[The Maritime and Commercial High Court’s ruling in case BS-44685/2019-SHR on 26 October 2020]

A fishing vessel sailed from port at night. On board were three crew members, two sleeping below deck. The vessel’s autopilot was turned on, but the officer on watch had to manually steer clear of anchoring ships outside the port. According to the plotted course, the vessel would have to steer clear of a large tanker. However, the officer on watch fell asleep resulting in a collision with the tanker.

Prior to the collision, the officer on watch on the tanker had seen the fishing vessel approaching. He did not react as it was common in the area for smaller vessels to sail close by without any problems.

After the collision, the owner of the tanker sued the owner of the fishing vessel for the cost of repair. The owner of the fishing vessel claimed that responsibility should be divided because the officer on watch on the tanker had observed the fishing vessel approaching. In addition, the owner of the fishing vessel claimed that the tanker’s crew should have been more cautious to avoid the collision, as the tanker had active radar equipment onboard.

In connection with the repair of the tanker, a class inspection was also carried out. This was already planned before the collision. For the repair and inspection to be carried out, the tanker’s waste tanks had to be emptied. The owner of the fishing vessel claimed that this expense was not recoverable as it the inspection would have occurred regardless of the collision.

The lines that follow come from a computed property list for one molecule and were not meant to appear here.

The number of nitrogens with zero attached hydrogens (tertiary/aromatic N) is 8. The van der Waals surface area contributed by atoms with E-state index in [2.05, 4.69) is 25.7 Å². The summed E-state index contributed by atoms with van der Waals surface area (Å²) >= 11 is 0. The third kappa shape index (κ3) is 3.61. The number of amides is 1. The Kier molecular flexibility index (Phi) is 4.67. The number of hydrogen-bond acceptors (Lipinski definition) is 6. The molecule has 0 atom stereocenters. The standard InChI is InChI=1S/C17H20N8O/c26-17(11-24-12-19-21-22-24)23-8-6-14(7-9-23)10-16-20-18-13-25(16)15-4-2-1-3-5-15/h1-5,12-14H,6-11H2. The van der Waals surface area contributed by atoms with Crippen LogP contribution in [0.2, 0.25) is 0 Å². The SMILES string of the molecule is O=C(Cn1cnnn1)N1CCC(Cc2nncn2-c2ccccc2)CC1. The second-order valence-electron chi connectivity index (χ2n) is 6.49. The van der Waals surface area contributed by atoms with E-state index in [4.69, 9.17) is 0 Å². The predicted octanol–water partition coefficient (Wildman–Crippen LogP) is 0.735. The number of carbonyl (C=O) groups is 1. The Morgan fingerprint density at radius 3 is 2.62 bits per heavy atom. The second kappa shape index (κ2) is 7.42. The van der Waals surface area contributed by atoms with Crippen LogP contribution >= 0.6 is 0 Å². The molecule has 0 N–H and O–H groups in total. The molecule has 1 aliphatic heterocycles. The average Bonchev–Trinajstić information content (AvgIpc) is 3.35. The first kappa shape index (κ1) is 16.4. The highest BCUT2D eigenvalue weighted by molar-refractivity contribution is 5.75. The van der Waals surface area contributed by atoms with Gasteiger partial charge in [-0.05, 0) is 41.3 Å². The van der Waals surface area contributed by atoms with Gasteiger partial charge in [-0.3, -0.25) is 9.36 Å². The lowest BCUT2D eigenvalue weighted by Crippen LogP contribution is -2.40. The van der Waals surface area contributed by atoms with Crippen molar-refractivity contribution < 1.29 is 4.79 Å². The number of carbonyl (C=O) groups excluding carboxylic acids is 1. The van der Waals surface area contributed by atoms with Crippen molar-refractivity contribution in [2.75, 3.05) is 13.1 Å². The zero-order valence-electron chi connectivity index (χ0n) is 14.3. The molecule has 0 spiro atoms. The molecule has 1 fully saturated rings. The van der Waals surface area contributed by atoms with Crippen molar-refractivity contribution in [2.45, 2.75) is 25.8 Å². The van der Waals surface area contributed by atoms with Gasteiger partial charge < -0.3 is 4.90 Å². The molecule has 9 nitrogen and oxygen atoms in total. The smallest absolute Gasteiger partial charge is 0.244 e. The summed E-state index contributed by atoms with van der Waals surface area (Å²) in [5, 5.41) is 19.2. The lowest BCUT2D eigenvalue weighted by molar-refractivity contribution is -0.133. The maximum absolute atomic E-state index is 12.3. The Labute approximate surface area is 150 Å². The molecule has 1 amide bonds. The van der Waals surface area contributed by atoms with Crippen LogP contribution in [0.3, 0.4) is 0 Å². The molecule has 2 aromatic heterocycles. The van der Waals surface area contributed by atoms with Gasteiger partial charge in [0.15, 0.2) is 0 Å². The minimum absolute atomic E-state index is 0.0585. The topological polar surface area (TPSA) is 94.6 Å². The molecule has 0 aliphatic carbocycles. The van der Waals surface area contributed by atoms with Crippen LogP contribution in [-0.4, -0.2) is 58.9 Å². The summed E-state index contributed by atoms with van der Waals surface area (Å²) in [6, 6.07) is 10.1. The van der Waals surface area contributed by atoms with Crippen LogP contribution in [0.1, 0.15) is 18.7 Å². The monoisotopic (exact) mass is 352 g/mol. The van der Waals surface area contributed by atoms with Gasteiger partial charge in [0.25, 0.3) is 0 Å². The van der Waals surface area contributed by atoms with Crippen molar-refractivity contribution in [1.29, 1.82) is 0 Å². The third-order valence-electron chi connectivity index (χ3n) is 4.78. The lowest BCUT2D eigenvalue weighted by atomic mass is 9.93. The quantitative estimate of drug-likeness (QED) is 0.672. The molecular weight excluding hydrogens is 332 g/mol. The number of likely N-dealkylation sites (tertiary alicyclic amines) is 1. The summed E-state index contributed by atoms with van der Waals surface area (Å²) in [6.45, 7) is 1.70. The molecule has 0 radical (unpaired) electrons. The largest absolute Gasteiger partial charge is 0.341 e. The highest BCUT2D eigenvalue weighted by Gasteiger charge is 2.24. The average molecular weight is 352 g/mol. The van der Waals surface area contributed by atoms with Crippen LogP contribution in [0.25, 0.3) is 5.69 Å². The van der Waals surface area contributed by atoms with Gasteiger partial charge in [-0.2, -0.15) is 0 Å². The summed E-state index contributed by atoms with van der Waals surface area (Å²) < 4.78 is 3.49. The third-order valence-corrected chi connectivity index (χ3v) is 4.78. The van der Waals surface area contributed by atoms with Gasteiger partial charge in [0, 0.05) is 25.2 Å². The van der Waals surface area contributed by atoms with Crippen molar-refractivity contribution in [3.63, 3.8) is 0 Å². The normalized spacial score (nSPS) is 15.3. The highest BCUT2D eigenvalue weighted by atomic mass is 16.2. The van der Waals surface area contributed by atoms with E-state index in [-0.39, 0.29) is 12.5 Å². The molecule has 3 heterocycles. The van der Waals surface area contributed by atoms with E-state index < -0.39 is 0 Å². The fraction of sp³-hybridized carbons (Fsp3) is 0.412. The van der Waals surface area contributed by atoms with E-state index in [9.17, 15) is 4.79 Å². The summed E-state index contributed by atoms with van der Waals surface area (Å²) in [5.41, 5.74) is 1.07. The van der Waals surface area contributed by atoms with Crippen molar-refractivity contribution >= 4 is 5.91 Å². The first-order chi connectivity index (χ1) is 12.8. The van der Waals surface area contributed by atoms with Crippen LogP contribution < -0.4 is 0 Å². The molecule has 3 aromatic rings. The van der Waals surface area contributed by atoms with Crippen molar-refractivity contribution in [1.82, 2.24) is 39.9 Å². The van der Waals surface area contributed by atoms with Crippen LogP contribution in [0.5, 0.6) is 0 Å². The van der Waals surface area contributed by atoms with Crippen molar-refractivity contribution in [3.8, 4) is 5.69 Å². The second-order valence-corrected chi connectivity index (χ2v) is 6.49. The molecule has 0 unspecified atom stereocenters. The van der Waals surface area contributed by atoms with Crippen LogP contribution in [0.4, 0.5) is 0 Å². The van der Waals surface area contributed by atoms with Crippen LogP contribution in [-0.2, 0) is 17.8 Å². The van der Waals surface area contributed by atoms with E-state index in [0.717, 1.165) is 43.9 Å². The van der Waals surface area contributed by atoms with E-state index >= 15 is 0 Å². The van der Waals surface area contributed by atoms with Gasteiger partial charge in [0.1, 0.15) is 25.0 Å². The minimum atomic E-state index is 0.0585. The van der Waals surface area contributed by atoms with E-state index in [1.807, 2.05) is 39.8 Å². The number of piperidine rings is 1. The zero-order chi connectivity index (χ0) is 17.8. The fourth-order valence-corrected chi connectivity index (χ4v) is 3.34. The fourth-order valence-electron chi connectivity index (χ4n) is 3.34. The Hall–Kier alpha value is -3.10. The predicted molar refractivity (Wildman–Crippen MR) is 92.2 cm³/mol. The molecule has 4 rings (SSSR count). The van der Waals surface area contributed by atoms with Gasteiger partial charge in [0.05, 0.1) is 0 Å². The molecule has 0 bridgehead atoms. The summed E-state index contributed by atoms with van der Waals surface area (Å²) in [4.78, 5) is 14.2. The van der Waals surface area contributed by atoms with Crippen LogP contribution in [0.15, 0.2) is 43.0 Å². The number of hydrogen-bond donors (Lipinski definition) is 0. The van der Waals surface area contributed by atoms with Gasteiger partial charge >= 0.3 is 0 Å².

The Maritime and Commercial High Court: The fishing vessel was solely liable for the collision

The Court found that the crew of the tanker had kept proper lookout from the bridge. The Court stated that the tanker could not be held liable for the collision, as it was common in the area not to react to approaching fishing vessels.

The Court found that the collision was caused by the officer on watch falling asleep and that the alarm onboard was turned off. It was also emphasized that the course set by the autopilot showed that the fishing vessel would have to steer clear of the tanker to avoid collision. Therefore, the owner of the fishing vessel was solely liable for the collision.

The cost of emptying the ship’s waste tanks could however be deducted from the total statement of loss, as the tanker would have had to empty the waste tanks during the class inspection regardless of the collision.

IUNO’s opinion

The division of liability was probably not a question in this case, as the tanker was anchored, and the lights were in order. However, the case does highlight a well-known problem, when a ship is repaired after a collision, grounding or similar situations. Here, questions often arise about work that would have to be carried out as part of the ship’s general maintenance in any event. IUNO recommends that damages should be carefully recorded when they occur, including specification of the necessary repairs to avoid such issues as much as possible.

[The Maritime and Commercial High Court’s ruling in case BS-44685/2019-SHR on 26 October 2020]

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Mads

Poulsen

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Lars

Rosenberg Overby

Partner

Aage

Krogh

Partner

Mads

Christopher Whitta-Jacobsen

Associate